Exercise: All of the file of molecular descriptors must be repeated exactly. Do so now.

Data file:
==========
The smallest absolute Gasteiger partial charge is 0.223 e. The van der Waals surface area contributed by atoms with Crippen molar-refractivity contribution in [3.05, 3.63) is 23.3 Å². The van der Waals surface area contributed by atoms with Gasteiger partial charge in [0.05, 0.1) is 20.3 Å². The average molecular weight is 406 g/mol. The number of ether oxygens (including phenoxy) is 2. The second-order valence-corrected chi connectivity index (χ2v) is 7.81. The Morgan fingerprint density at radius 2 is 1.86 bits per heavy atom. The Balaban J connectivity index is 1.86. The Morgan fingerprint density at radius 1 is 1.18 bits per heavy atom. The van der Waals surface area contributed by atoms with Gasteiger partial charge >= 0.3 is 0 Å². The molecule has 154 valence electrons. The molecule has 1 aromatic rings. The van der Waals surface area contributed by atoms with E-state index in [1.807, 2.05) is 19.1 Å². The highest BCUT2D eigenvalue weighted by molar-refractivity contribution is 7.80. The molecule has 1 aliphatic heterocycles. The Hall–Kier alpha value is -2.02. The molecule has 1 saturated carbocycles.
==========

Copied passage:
The smallest absolute Gasteiger partial charge is 0.223 e. The van der Waals surface area contributed by atoms with Crippen molar-refractivity contribution in [3.05, 3.63) is 23.3 Å². The van der Waals surface area contributed by atoms with Gasteiger partial charge in [0.05, 0.1) is 20.3 Å². The average molecular weight is 406 g/mol. The number of ether oxygens (including phenoxy) is 2. The second-order valence-corrected chi connectivity index (χ2v) is 7.81. The Morgan fingerprint density at radius 2 is 1.86 bits per heavy atom. The Balaban J connectivity index is 1.86. The Morgan fingerprint density at radius 1 is 1.18 bits per heavy atom. The van der Waals surface area contributed by atoms with Gasteiger partial charge >= 0.3 is 0 Å². The molecule has 154 valence electrons. The molecule has 1 aromatic rings. The van der Waals surface area contributed by atoms with E-state index in [1.807, 2.05) is 19.1 Å². The highest BCUT2D eigenvalue weighted by molar-refractivity contribution is 7.80. The molecule has 1 aliphatic heterocycles. The Hall–Kier alpha value is -2.02. The molecule has 1 saturated carbocycles.